Ex parte Laub
Appeal 2009004880; Appl. No. 10/869,070; Tech. Center 2100
Decided December 18, 2009
The application was directed to an online transactional processing (OLTP) system for a production line that makes a product. A representative claim on appeal read:
13. A method of calculating a value of work in progress on the basis of reporting data received from a set of reporting points of work centers of a production line for producing a product, the production line being logically divided into shop areas, one reporting point of each shop area being an exit point corresponding to an intermediate production step, the method comprising the steps of:In a first Office Action, the Examiner rejected independent claim 13 as anticipated by Martin, which described real-time accounting of plant performance at a sub-plant level. In particular, the Examiner relied on the following two sentences in Martin for the "generating a first table" step.
... generating a first table comprising aggregated quantities of intermediate products and aggregated scrap quantities reported from the exit points on the basis of the reporting data stored in the database;
calculating a total value of work in progress by means of the first and second tables by the server computer.
The plant can also purchase electricity from a local utility and can sell excess electricity to the utility ... For the purposes of this example, it is assumed that the power plan consists of two boilers and a generator. Steam from the two boilers is used both to drive the generator, which in turn, provides electricity to the plant, and to provide steam directly to a number of process units in the plant."The Applicant argued the "generating" limitation was not taught by Martin as alleged. More specifically, the Applicant argued that the Martin's statements that a power plant uses boilers and a generator did not teach generating a table, and did not teach aggregated quantities as reported from exit points, as recited in claim 1.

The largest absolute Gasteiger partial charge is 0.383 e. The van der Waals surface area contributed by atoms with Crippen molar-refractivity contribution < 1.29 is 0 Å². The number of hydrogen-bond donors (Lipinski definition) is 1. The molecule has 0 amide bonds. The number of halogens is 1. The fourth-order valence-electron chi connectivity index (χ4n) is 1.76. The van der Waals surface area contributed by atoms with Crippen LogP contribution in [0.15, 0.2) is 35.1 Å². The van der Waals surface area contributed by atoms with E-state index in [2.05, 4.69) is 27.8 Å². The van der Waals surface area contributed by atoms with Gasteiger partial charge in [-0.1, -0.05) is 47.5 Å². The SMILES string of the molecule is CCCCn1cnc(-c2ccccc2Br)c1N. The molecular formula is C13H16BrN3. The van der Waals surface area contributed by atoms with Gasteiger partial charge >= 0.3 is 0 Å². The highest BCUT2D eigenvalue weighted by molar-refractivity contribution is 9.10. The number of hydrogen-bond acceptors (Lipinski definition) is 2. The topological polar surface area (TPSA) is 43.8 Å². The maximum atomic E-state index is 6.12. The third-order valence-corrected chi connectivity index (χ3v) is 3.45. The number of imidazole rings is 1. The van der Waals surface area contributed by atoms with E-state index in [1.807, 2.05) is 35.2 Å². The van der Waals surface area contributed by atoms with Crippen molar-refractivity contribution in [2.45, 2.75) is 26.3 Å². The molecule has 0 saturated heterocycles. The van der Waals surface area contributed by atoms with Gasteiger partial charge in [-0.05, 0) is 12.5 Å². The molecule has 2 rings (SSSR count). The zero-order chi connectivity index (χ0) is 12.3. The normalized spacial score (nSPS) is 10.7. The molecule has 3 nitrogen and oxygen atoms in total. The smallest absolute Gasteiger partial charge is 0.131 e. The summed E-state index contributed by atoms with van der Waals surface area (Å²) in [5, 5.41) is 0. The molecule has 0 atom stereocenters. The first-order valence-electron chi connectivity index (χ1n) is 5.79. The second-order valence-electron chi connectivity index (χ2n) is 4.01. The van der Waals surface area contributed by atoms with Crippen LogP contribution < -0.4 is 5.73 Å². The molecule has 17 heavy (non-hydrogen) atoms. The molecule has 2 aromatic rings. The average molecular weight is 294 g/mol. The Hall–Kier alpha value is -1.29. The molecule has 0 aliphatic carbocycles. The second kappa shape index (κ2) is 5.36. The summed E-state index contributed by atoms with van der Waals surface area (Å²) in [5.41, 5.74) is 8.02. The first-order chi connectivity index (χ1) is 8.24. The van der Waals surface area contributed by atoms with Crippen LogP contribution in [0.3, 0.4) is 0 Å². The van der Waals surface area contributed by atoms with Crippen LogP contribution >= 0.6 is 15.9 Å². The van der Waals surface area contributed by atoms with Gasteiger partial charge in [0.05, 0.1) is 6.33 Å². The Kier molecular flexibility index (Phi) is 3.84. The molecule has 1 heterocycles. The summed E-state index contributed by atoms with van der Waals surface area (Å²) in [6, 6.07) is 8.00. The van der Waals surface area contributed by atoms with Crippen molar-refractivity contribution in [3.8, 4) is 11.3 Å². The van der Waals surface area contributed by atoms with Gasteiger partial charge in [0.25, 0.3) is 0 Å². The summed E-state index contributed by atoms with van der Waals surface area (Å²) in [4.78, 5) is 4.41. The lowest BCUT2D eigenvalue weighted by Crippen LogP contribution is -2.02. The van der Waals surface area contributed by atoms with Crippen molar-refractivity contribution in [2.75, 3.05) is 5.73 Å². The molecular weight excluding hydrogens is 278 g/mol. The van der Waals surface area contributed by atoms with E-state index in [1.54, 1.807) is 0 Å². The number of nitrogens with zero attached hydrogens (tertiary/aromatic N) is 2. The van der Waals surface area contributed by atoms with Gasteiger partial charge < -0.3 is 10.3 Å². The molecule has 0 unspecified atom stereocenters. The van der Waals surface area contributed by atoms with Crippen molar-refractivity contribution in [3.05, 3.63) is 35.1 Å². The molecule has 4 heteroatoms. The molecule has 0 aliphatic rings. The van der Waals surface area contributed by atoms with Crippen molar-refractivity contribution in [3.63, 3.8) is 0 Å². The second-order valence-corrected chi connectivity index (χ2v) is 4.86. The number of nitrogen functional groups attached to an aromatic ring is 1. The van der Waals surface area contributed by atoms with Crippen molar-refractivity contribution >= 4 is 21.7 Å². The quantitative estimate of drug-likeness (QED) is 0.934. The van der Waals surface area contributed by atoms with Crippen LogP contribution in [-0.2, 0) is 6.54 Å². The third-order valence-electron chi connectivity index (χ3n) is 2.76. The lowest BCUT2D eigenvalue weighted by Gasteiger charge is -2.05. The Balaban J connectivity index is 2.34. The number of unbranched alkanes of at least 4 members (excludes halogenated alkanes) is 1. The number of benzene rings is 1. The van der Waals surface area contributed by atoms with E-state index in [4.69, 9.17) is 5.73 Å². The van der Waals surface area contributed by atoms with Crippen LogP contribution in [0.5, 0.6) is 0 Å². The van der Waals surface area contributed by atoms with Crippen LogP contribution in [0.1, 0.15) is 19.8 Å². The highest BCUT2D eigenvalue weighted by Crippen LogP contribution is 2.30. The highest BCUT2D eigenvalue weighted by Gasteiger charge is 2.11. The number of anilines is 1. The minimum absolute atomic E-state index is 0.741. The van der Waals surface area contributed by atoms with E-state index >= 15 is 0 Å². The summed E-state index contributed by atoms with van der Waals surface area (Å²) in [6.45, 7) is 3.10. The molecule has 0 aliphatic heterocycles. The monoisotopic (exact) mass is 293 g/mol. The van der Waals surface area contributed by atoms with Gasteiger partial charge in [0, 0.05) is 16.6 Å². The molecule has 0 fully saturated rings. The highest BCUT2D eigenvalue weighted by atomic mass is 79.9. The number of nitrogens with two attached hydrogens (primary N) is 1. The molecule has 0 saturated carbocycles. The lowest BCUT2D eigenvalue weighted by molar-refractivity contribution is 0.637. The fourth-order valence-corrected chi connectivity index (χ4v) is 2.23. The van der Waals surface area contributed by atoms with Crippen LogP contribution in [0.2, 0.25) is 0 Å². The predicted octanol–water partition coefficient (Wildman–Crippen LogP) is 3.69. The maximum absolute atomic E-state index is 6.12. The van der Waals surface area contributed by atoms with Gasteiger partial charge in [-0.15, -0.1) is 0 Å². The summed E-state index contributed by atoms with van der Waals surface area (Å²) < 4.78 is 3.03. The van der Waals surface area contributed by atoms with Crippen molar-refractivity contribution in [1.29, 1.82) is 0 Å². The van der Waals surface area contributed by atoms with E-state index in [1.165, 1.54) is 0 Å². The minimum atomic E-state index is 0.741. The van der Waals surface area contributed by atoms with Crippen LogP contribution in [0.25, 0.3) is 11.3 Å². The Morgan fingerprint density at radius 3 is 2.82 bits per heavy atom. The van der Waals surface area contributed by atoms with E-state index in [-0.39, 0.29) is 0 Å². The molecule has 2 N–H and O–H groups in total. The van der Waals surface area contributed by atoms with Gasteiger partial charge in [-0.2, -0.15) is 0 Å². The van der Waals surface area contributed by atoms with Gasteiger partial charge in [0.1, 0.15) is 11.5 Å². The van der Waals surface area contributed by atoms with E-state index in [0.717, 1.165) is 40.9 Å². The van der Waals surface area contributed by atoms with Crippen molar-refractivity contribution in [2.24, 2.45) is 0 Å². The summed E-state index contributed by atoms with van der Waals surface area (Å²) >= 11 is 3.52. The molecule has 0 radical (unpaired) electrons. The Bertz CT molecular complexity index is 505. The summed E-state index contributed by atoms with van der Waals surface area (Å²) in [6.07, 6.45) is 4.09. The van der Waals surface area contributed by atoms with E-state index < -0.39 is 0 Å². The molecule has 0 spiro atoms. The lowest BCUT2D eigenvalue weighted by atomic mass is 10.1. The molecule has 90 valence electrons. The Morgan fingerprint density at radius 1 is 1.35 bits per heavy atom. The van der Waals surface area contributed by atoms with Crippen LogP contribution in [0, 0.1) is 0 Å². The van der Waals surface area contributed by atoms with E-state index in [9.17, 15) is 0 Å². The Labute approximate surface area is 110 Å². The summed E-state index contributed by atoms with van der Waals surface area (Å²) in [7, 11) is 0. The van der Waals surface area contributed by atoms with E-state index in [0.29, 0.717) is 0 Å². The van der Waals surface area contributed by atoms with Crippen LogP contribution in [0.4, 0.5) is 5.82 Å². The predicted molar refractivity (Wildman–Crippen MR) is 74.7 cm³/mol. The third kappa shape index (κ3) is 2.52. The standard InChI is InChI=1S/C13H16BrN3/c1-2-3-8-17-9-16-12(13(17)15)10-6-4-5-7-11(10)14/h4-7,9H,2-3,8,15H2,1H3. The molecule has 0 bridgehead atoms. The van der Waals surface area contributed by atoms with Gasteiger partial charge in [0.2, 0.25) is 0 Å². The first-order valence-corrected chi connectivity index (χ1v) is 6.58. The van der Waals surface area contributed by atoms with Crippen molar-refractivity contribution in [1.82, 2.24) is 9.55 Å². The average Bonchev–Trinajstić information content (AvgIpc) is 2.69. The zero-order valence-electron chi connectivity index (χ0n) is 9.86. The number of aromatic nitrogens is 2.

In the next (final) Office Action, the Examiner changed the rejection of claim 13 to anticipation by Martin "with incorporated reference Beaverstock." The rejection mapped the "generating" step to Beaverstock's Table 1, a block of code showing calculations from variables.
The Applicant filed an After Final Response. Applicant noted that Beaverstock taught an incurred resource cost that was calculated from the variables catalyst usage, energy cost, and materials cost, and that the calculation was implemented by six functions implemented by code in Table 1. The Applicant argued that these did not correspond to aggregated quantities as reported from exit points, as recited in claim 1. An Advisory Action did not comment on the Applicant's arguments on claim 13.
On appeal, the Applicant repeated the same arguments in the Appeal Brief. In the Answer, the Examiner further explained which variable in the code block corresponded to the claimed aggregate scrap quantity.
The Board reversed on the grounds that the Examiner had combined the unrelated teachings of Martin and Beaverstock in a manner not permitted in an anticipation rejection. Beaverstock was discussed in Martin's Background, and was therefore a distinct disclosure not directly related to the portions of Martin relied on for the other claimed elements.
The Examiner has not provided a link between Martin’s embodiments and Table I in Beaverstock. Nor do we see such a link in Martin. Rather, the Examiner has simply selected various disparate features from the references in arriving at the claimed invention which is improper under § 102. See Net MoneyIn, 545 F.3d at 1369; see also Arkley, 455 F.2d at 587.
My two cents: There are a few scenarios in which it's proper for the Examiner to use multiple references in an anticipation rejection -- see MPEP 2131.01 for a list. But these scenarios are pretty limited, so be ready to challenge if the Examiner steps outside of these bounds.
The Applicant got a lucky break here, since the Applicant did not argue the particular issue which the Board used to reverse the rejection.